A third-party tool that provides tiered storage will enable you to easily move each piece of SharePoint data through its life cycle to various repositories, such as direct attached storage, a file share, or even the cloud. With tiered storage, you can keep your most active and relevant data close at hand, while moving the rest to less expensive and possibly slower storage, based on the particular needs of your data set.

Problem #4:

Lack of scalability. As SharePoint content grows, its supporting hardware can become underpowered if growth rates weren’t accurately forecasted. Organizations unable to invest in new hardware need to find alternatives that enable them to use best practices and keep SharePoint performance optimal. Microsoft guidance suggests limiting content databases to 200GB maximum unless disk subsystems are tuned for high input/output performance. In addition, huge content databases are cumbersome for backup and restore operations.

Solution:

Offload BLOBs to the file system – thus reducing the size of the content database. Again, tiered storage will give you maximum flexibility, so as SharePoint data grows, you can direct it to the proper storage location, either for pure long-term storage or zippy immediate use.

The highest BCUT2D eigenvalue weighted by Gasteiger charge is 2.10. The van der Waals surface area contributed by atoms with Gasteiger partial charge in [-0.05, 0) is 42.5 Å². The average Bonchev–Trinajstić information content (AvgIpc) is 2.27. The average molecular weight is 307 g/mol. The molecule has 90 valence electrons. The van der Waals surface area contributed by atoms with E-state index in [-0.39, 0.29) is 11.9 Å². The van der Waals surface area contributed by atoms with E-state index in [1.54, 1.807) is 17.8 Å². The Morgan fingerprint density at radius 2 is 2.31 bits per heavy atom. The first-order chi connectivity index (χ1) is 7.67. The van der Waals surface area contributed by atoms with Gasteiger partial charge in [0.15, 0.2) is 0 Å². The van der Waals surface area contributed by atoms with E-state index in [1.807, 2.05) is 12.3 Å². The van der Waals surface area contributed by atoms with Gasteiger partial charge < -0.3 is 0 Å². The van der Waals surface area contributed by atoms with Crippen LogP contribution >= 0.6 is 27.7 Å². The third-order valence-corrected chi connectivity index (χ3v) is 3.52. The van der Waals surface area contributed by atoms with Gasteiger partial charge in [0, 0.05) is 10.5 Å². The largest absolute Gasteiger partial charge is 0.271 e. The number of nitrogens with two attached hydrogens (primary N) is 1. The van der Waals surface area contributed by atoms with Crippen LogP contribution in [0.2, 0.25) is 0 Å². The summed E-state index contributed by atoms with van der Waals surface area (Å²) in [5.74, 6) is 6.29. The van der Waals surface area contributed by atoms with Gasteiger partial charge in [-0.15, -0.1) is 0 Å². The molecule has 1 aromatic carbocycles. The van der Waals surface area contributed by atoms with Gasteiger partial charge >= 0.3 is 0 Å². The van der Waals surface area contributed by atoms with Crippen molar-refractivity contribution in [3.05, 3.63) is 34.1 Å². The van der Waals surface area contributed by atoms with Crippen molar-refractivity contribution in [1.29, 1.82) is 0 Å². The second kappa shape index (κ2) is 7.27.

It also lets you spread the storage load across a wider pool of storage devices. This approach keeps SharePoint performance high and preserves your investment in existing hardware by prolonging its useful life in lieu of buying expensive hardware. It’s simpler to invest in optimizing a smaller SQL Server storage core than a full multi-terabyte storage footprint, including archives.

Problem #5:

Not leveraging Microsoft’s data externalization features. Microsoft’s recommended externalization options are Remote BLOB Storage (RBS), a SQL Server API that enables SharePoint 2010 to store BLOBs in locations outside the content databases, and External BLOB Storage (EBS), a SharePoint API introduced in SharePoint 2007 SP1 and continued in SharePoint 2010.

Many organizations haven’t yet explored these externalization capabilities, however, and are missing out on significant storage and related performance benefits. However, native EBS and RBS require frequent T-SQL command-line administration, and lack flexibility.

Solution:

Use a third-party tool that works with Microsoft’s supported APIs, RBS, and EBS, and gives administrators an intuitive interface through SharePoint’s native Central Administration to set the scope, rules and location for data externalization.

In each of these five problem areas, you can see that offloading the SharePoint data to more efficient external storage is clearly the answer. Microsoft’s native options, EBS and RBS, only add to the complexity of managing SharePoint storage, however, so the best option to improve SharePoint performance and reduce costs is to select a third-party tool that integrates cleanly into SharePoint’s Central Administration. This would enable administrators to take advantage of EBS and RBS, choosing the data they want to externalize by setting the scope and rules for externalization and selecting where they want the data to be stored.